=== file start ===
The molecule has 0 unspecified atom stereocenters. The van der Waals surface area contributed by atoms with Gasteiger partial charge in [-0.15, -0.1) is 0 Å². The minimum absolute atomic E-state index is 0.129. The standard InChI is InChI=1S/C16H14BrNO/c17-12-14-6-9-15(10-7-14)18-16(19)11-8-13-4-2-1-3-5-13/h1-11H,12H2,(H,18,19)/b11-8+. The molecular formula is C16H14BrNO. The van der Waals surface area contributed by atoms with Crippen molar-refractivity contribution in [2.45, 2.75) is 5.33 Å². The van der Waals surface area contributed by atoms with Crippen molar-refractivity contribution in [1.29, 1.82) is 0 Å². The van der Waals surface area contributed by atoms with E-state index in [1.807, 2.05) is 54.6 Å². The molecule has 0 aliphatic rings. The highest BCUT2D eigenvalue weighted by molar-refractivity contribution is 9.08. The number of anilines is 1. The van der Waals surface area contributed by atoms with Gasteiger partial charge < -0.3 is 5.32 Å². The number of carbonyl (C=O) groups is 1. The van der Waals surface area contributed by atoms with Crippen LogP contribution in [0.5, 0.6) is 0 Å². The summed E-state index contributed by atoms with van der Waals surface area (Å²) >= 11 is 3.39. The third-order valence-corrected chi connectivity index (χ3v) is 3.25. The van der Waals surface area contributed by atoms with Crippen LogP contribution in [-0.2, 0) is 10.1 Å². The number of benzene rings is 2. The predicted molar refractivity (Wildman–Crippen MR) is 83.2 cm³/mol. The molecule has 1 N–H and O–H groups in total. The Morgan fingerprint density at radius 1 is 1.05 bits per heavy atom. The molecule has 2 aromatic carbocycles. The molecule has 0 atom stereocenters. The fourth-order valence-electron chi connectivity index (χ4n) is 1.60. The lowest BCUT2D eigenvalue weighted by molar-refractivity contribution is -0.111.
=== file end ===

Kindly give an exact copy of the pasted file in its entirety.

The molecule has 0 unspecified atom stereocenters. The van der Waals surface area contributed by atoms with Gasteiger partial charge in [-0.15, -0.1) is 0 Å². The minimum absolute atomic E-state index is 0.129. The standard InChI is InChI=1S/C16H14BrNO/c17-12-14-6-9-15(10-7-14)18-16(19)11-8-13-4-2-1-3-5-13/h1-11H,12H2,(H,18,19)/b11-8+. The molecular formula is C16H14BrNO. The van der Waals surface area contributed by atoms with Crippen molar-refractivity contribution in [2.45, 2.75) is 5.33 Å². The van der Waals surface area contributed by atoms with Crippen molar-refractivity contribution in [1.29, 1.82) is 0 Å². The van der Waals surface area contributed by atoms with E-state index in [1.807, 2.05) is 54.6 Å². The molecule has 0 aliphatic rings. The highest BCUT2D eigenvalue weighted by molar-refractivity contribution is 9.08. The number of anilines is 1. The van der Waals surface area contributed by atoms with Gasteiger partial charge < -0.3 is 5.32 Å². The number of carbonyl (C=O) groups is 1. The van der Waals surface area contributed by atoms with Crippen LogP contribution in [0.5, 0.6) is 0 Å². The summed E-state index contributed by atoms with van der Waals surface area (Å²) >= 11 is 3.39. The third-order valence-corrected chi connectivity index (χ3v) is 3.25. The van der Waals surface area contributed by atoms with Crippen LogP contribution in [-0.2, 0) is 10.1 Å². The number of benzene rings is 2. The predicted molar refractivity (Wildman–Crippen MR) is 83.2 cm³/mol. The molecule has 1 N–H and O–H groups in total. The Morgan fingerprint density at radius 1 is 1.05 bits per heavy atom. The molecule has 2 aromatic carbocycles. The molecule has 0 atom stereocenters. The fourth-order valence-electron chi connectivity index (χ4n) is 1.60. The lowest BCUT2D eigenvalue weighted by molar-refractivity contribution is -0.111.